Danse Society are a kind of comedy, electro Goth that sounds like the version of Goth that the Mighty Boosh might come up with given a couple of keyboards, guitars and some very big hair. If you don't believe me, let's take a look at the ingredients: Discordant guitars - check! Dramatic singer, booming voice, pronouncing his words very properly - check! Synth-tastic atmospherics - check! A drummer about to collapse from pounding the drums so much - check! VERY SERIOUS song titles with slightly disappointing lyrics - check! Throbbing bass - check! Black clothes - check! Dry ice - check! (see video posted above for proof)
That's not honesty, that's delusion
There feels to be a lot of love in this collection, even if it does not always quite hit the heights of musical genius, with singles from 1981-1983 released by the band through the Society label. Neither are there any huge surprises here if you have been paying attention to all those electroclash 80s throwbacks well the template basically starts here. 'Clock' starts powerfully enough and continues in the same vein with a simple chiming guitar riff over driving percussion, the singer pronouncing Must get 'Motivation before they stop the clock' which suggests that he must be having the same day at work as I am. 'Continent' goes darkly sci-fi before launching itself into a stomping rhythm, undermined by the disturbing, whispered vocals.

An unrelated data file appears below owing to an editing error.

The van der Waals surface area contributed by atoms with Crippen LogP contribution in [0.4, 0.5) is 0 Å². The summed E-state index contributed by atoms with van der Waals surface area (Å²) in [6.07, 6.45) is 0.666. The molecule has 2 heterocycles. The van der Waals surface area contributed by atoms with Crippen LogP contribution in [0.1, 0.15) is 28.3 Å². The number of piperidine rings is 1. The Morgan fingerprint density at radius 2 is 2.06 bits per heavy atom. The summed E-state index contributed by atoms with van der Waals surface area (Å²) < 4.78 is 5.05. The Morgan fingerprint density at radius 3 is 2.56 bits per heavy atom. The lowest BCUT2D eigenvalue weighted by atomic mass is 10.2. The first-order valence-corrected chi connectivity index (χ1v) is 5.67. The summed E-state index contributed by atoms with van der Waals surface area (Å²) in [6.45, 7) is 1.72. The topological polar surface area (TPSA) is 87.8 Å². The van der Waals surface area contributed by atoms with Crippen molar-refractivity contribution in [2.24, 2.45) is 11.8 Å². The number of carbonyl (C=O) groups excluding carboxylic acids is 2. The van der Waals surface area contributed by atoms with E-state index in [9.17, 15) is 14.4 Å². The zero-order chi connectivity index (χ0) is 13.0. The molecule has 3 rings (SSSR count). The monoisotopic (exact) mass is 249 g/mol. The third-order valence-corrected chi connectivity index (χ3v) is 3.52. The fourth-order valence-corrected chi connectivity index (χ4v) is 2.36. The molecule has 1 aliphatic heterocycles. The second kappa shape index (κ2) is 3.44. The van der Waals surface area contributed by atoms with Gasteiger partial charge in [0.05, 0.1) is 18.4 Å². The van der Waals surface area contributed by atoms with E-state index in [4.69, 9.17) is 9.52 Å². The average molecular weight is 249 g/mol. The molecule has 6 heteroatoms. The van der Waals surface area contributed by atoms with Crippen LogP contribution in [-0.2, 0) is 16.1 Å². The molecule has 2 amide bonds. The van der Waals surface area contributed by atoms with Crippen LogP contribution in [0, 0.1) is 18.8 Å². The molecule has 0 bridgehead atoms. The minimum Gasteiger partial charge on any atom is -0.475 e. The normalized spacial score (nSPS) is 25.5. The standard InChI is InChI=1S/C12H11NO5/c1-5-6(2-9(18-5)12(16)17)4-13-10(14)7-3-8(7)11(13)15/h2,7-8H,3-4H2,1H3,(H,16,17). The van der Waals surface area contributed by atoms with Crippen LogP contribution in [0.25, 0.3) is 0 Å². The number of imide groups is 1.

In your nightmares we're all so happy
The stop-start staccato opening of 'These Frayed Edges' segues into a more conventional rock outing, the repetition of 'frayed edges' suggests the want of a more convincing chorus - although the throwaway line about the 'from the future' is what got me thinking about the Boosh in the first place and their future Electro Sailors. They do like a dramatic opener and 'We're so Happy' does not disappoint - the sound of thunder announces its arrival, building to a crescendo with the stamp of synth and drums, when (hopefully) the singer throws away his cape and reaches into the air as he sings forth the first note - yep, it's that kind of song. Yet something seems to hold DS back, perhaps the tempo is a bit sludgy and despite the promises of triumph it never really gets off the ground. 'Women's Own' takes clattering saucepans as inspiration, a sly nod to the housewife's choice of magazine? 'Ambition' 's long, ponderous opening eventually explodes into a decent stab at melodrama, and whilst 'Danse/Move' is another attempt at greatness it unfortunately fails to set the dancefloor alight but we might at least see it smoulder.
That's not love, that's confusion
An album, then, of not-quite-getting-there, yet endearing with it.
Marbella and Ronda
4 years ago